Why choose India for healthcare

No one in the country has a correct figure on the number of people who visit for medical tourism every year. A million may be an exaggeration but not by far.

India is slowly challenging Asia’s traditional medical strongholds like Thailand and Singapore. Before medical tourism, the country was struggling with something entirely different.

Encouraged by movies like Slumdog Millionaire, gawking foreigners spent their precious itinerary on staring at impoverished families, their faces lit with amazement at the sight of slums. Poverty tourism is nothing new but for a developing country like India, trying to make itself a relevant investment hub, this always struck a sour note.

The reverse health drain evident in the country stems from several developments, competitive treatment costs, quick medical assistance, unlike in the west, and a burgeoning infrastructure that has many business houses investing in health care.

Recently, I was at a much smaller clinic in Delhi, and my sister pointed out: even that felt like being in a lavish hotel. With the healthcare sector pushing back, the joke is now on the first world.

Its residents are among the hordes heading to India, some for even basic affordable dental care. Many prefer to travel on a tourist visa, and some seek wellness rather than treatment.

Health farms are the other big business. If one is feeling tired, there is the option of yoga in the Himalayas, and if one prefers socialising, every second metro city offers detox centres which in earlier times were solely associated with those who couldn’t hold their drinks but have now expanded to anything from meditation to literally paying for some fresh air.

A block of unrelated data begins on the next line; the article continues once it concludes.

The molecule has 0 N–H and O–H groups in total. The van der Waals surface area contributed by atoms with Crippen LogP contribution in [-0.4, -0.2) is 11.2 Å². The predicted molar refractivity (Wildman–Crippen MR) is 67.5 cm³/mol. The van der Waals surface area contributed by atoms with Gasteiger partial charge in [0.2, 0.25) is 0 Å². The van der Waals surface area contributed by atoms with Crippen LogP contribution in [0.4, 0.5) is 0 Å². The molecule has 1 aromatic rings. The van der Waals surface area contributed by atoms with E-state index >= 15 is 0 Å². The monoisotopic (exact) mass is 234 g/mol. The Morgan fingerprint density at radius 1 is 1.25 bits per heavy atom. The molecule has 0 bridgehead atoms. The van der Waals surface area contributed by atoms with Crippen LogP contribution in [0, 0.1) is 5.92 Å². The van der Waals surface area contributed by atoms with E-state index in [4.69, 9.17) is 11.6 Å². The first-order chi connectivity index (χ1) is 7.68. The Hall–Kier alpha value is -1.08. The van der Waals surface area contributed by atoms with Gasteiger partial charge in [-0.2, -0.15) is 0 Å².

In other words, at these places you could be spending through your pocket but without finding the real meaning of your life!

But global healthcare and the pharmaceutical industry is as much a big business as it is political. Getting sucked in is easy till you realise not everyone cares about your health.

Hollywood actress Angelina Jolie’s double mastectomy was as controversial as it was shocking; yet, because of the publicity it generated, many paranoid women spent their dollars getting the same treatment — even though many did not need it.

In the end, the business always wins.

A word of caution: when the going gets good, there will always be some quacks waiting to take advantage of the unsuspecting. So even if your neighbour made a successful medical trip to India, the research is yours because the onus is also on you.

Read next: My baby would be alive if it wasn't for medical negligence

Getting a personal connect — that intangible bind between an Indian and a Pakistani — is the bonus. And there are many such stories in our hospitals.

Amidst the Russians and the Afghanis that are also a common sight, was the tragic tale of Abiha, a 13-year-old patient from Pakistan, who passed away in India.

Despite their loss, such was her family’s gratitude for the doctors and the family they lived with that an emotional father insisted his daughter was meant to take her last breath in India.